Holy Motors (2012)

Directed by Leos Carax

We follow 24 hours in the life of a being moving from life to life like a cold and solitary assassin moving from hit to hit. In each of these interwoven lives, the being possesses an entirely distinct identity: sometimes a man, sometimes a woman, sometimes youthful, sometimes old. By turns murderer, beggar, company chairman, monstrous creature, worker, family man.

There is a famous scene in Un Chien Andalou, the 1929 film collaboration between Luis Buñuel and famed artist Salvador Dalí. A young woman is cornered in her own apartment by a threatening man, and she reaches for a tennis racquet in self-defence. But the man suddenly picks up two nearby ropes and drags into the frame two large grand pianos, each leaden with a dead donkey, a stone tablet, a pumpkin and a bewildered priest.

This bizarre sketch serves as a better introduction to Leos Carax's Holy Motors than any elementary outline of its plot, which ostensibly follows 24 hours in the life of a 'man' who must play a number of extremely diverse roles around Paris... all for no apparent reason. Surrealism as an 'art movement' gets a pretty bad rap these days, and perhaps justifiably so. But Holy Motors and Un Chien Andalou serve as a good reminder that surrealism can be, well, good, actually. And if not quite 'high art', *Holy Motors* at least demonstrates surrealism can still be gripping, unnerving and hilariously funny. Indeed, whilst recalling the whimsy of the plot to a close friend many months later, the tears of laughter came unbidden to my eyes once again. ("And then the limousines...!")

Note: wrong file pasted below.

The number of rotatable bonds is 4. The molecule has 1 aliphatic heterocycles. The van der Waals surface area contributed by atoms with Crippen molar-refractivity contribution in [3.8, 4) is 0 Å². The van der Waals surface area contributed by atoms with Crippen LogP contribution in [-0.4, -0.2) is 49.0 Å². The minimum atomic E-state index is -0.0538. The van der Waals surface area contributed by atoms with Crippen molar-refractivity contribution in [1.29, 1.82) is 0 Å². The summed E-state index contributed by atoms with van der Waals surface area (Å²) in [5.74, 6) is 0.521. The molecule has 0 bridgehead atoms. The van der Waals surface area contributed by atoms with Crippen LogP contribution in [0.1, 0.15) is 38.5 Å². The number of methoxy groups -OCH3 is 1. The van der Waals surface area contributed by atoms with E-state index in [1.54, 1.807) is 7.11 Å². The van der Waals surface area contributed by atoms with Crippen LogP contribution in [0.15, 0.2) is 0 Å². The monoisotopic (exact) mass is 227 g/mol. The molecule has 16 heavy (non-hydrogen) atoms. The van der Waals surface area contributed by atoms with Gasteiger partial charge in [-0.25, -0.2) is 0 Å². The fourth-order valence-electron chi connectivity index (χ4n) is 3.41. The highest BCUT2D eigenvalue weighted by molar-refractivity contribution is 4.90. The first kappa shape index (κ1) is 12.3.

Still, it is unclear how Holy Motors truly refreshes surrealism for the twenty-first century. Surrealism was, in part, a reaction to the mechanical and unfeeling brutality of World War I, and ultimately sought to release the creative potential of the unconscious mind. Clearly, Holy Motors is not responding to another continental conflagration, and it appears to be some kind of commentary on the roles we exhibit in this era of 'post-postmodernity' — the film is a sketch on our age of performative authenticity, perhaps, a doodle on the function and psychosocial function of work.

Or perhaps not. After all, this film was produced in a time that offers the near-universal availability of mind-altering substances, and this certainly changes the context in which this film was both produced. And, how can I put this, was intended to be watched.